Gene Colan, Comic Book Artist: An Appreciation
GENE COLAN: A Distinctive Artist Who Brought a Cinematic Style to Daredevil, Tomb of Dracula and Batman
Gene Colan developed such a moody, cinematic style during his six decades as a comic book artist that his work was as easily identified as the art of Jack Kirby or Jim Steranko.
He never received the fame that they did, which I think is a real shame, because most of his work wasn't on the top-tier books. But his run on Marvel Comics' Daredevil is very much respected by comic book fans, and his art on the entire 70-issue run of Tomb of Dracula is seen as an amazing accomplishment.
With his passing, the comic-book world has lost another great one.
Dark Shades For Night Force, Gritty Style for Daredevil
Bringing a Cinematic Style to Comics
Gene Colan died Thursday, June 23, 2011, at the age of 84, ending a career in comic books that started in 1944 and that lasted until 2010. His artwork was very distinctive, with lots of dark shades and colors, perfect for a horror book like Tomb of Dracula or his later work on Night Force for DC Comics.
I remember he was one of the first comic book artists I could identify immediately as a young reader, because his work didn't look like anybody else's. No one tried to copy him, either, unlike the many would-be Jack Kirbys or Neal Adams clones that came along in the 1970s.
I'll always remember that Stan Lee called Colan one of the most cinematic artists, and certainly his work on Daredevil felt very gritty like a 1970s police movie. So when I heard of his death I pulled out some of my favorite comics of his, and felt the need to share this appreciation.
Following are some of the major series he worked on. He also drew many other comics, and even some other issues of the books that I mention here, but there are far too many for me to list everything he did over his six decades!
Secrets in the Shadows - The Art & Life of Gene Colan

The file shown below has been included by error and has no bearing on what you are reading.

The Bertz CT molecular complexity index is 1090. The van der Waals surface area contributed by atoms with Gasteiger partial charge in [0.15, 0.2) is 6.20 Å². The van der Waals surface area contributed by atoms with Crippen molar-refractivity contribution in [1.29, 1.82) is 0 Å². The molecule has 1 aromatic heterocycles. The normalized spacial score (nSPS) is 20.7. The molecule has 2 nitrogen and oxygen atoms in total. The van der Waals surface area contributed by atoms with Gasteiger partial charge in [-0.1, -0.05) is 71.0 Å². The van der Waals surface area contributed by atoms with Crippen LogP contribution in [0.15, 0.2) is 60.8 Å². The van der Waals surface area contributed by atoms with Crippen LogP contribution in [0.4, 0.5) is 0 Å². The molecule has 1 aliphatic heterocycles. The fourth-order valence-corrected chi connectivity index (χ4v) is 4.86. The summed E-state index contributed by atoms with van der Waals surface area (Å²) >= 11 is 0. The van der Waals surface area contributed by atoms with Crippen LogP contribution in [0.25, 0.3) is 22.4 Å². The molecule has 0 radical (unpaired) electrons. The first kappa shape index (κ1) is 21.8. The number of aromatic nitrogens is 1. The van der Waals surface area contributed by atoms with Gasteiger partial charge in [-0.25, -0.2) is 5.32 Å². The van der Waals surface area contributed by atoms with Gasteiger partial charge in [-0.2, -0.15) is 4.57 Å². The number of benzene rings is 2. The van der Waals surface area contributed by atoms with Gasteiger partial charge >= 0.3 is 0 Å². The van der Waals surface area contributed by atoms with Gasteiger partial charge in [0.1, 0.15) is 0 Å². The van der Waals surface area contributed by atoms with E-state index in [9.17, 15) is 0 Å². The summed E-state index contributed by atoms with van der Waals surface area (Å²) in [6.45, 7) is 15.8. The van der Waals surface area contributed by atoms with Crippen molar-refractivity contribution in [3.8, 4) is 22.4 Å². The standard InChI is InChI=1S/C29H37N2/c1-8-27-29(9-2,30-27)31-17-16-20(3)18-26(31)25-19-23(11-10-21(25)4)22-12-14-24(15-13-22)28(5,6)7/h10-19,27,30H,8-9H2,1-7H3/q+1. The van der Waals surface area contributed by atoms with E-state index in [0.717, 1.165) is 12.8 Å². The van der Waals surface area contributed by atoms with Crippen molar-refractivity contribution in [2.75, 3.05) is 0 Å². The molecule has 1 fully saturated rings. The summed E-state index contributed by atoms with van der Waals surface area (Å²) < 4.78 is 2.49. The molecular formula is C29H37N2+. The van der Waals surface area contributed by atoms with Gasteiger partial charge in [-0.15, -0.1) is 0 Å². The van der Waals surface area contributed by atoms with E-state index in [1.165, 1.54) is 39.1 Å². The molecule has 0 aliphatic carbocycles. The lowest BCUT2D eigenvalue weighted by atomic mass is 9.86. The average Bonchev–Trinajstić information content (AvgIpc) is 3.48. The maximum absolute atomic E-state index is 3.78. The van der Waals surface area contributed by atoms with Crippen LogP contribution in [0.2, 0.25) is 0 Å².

Here is a recent biography of Gene Colan that is well worth getting. From the product description on Amazon:
``Featuring rare childhood drawings, photos, recently-discovered wartime illustrations, and original art and sketches from throughout his nearly 60-year career, this book offers new insight on the inspirations, challenges, and successes that shaped Gene 'the Dean' Colan.''
Also included in this is a portfolio of never-before-unpublished collaborations between Colan and artists including John Byrne, Michael Kaluta, and George Perez.
Drawing The Entire Run of The Tomb of Dracula
The 1970s' Finest Horror Comic
Gene Colan drew The Tomb of Dracula from the first issue in April 1972 to the last one (No. 70) in August 1979. The story is often told that when Gene Colan heard Marvel Comics was going to debut a comic about Dracula he was so eager to be the artist that he was willing to audition, which at that stage in Colan's career would have been like Jerry Seinfeld offering to audition to do a stand-up show.
Writer Marv Wolfman (yes, a guy named Wolfman wrote Tomb of Dracula!) has said Colan's ability to convey emotions enabled him to write a more plot-driven book, and that really made the comic stand out for me in the 1970s.
Wolfman, who took over with issue No. 7, and Colan co-created the vampire hunter Blade in issue No. 10, a character that has been portrayed in several movies by Wesley Snipes and also in a TV series.